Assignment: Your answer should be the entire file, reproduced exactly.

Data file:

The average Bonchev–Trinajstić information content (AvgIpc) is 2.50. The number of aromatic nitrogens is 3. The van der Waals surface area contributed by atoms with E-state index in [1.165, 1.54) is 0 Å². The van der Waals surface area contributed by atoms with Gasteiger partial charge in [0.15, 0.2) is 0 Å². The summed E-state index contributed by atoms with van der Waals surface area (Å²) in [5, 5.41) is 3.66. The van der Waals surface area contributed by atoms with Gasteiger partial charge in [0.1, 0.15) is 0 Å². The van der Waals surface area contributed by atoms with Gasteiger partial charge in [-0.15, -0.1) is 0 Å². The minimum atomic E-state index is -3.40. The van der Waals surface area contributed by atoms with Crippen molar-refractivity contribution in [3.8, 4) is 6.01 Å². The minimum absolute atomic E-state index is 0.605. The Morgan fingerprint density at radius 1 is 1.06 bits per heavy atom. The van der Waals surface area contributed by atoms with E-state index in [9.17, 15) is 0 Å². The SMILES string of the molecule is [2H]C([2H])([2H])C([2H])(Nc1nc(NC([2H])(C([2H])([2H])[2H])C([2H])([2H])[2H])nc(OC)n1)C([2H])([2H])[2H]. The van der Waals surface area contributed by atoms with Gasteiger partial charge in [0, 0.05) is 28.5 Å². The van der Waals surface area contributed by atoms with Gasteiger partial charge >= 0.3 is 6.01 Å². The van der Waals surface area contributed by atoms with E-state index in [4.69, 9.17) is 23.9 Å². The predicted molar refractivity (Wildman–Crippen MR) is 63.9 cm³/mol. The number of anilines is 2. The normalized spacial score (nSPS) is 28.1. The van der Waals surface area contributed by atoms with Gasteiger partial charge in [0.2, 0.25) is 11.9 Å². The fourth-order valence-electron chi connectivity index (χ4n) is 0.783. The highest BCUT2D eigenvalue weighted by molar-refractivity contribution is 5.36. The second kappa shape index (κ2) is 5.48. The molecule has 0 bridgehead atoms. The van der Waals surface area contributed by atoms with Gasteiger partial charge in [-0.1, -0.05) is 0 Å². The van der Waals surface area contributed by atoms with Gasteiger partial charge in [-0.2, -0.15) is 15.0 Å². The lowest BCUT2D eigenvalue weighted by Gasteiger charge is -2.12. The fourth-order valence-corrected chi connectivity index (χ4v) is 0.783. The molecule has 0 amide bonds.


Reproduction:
The average Bonchev–Trinajstić information content (AvgIpc) is 2.50. The number of aromatic nitrogens is 3. The van der Waals surface area contributed by atoms with E-state index in [1.165, 1.54) is 0 Å². The van der Waals surface area contributed by atoms with Gasteiger partial charge in [0.15, 0.2) is 0 Å². The summed E-state index contributed by atoms with van der Waals surface area (Å²) in [5, 5.41) is 3.66. The van der Waals surface area contributed by atoms with Gasteiger partial charge in [0.1, 0.15) is 0 Å². The van der Waals surface area contributed by atoms with Gasteiger partial charge in [-0.15, -0.1) is 0 Å². The minimum atomic E-state index is -3.40. The van der Waals surface area contributed by atoms with Crippen molar-refractivity contribution in [3.8, 4) is 6.01 Å². The minimum absolute atomic E-state index is 0.605. The Morgan fingerprint density at radius 1 is 1.06 bits per heavy atom. The van der Waals surface area contributed by atoms with E-state index in [9.17, 15) is 0 Å². The SMILES string of the molecule is [2H]C([2H])([2H])C([2H])(Nc1nc(NC([2H])(C([2H])([2H])[2H])C([2H])([2H])[2H])nc(OC)n1)C([2H])([2H])[2H]. The van der Waals surface area contributed by atoms with Gasteiger partial charge in [0, 0.05) is 28.5 Å². The van der Waals surface area contributed by atoms with Gasteiger partial charge >= 0.3 is 6.01 Å². The van der Waals surface area contributed by atoms with E-state index in [4.69, 9.17) is 23.9 Å². The predicted molar refractivity (Wildman–Crippen MR) is 63.9 cm³/mol. The number of anilines is 2. The normalized spacial score (nSPS) is 28.1. The van der Waals surface area contributed by atoms with Gasteiger partial charge in [0.2, 0.25) is 11.9 Å². The fourth-order valence-electron chi connectivity index (χ4n) is 0.783. The highest BCUT2D eigenvalue weighted by molar-refractivity contribution is 5.36. The second kappa shape index (κ2) is 5.48. The molecule has 0 bridgehead atoms. The van der Waals surface area contributed by atoms with Gasteiger partial charge in [-0.1, -0.05) is 0 Å². The van der Waals surface area contributed by atoms with Gasteiger partial charge in [-0.2, -0.15) is 15.0 Å². The lowest BCUT2D eigenvalue weighted by Gasteiger charge is -2.12. The fourth-order valence-corrected chi connectivity index (χ4v) is 0.783. The molecule has 0 amide bonds.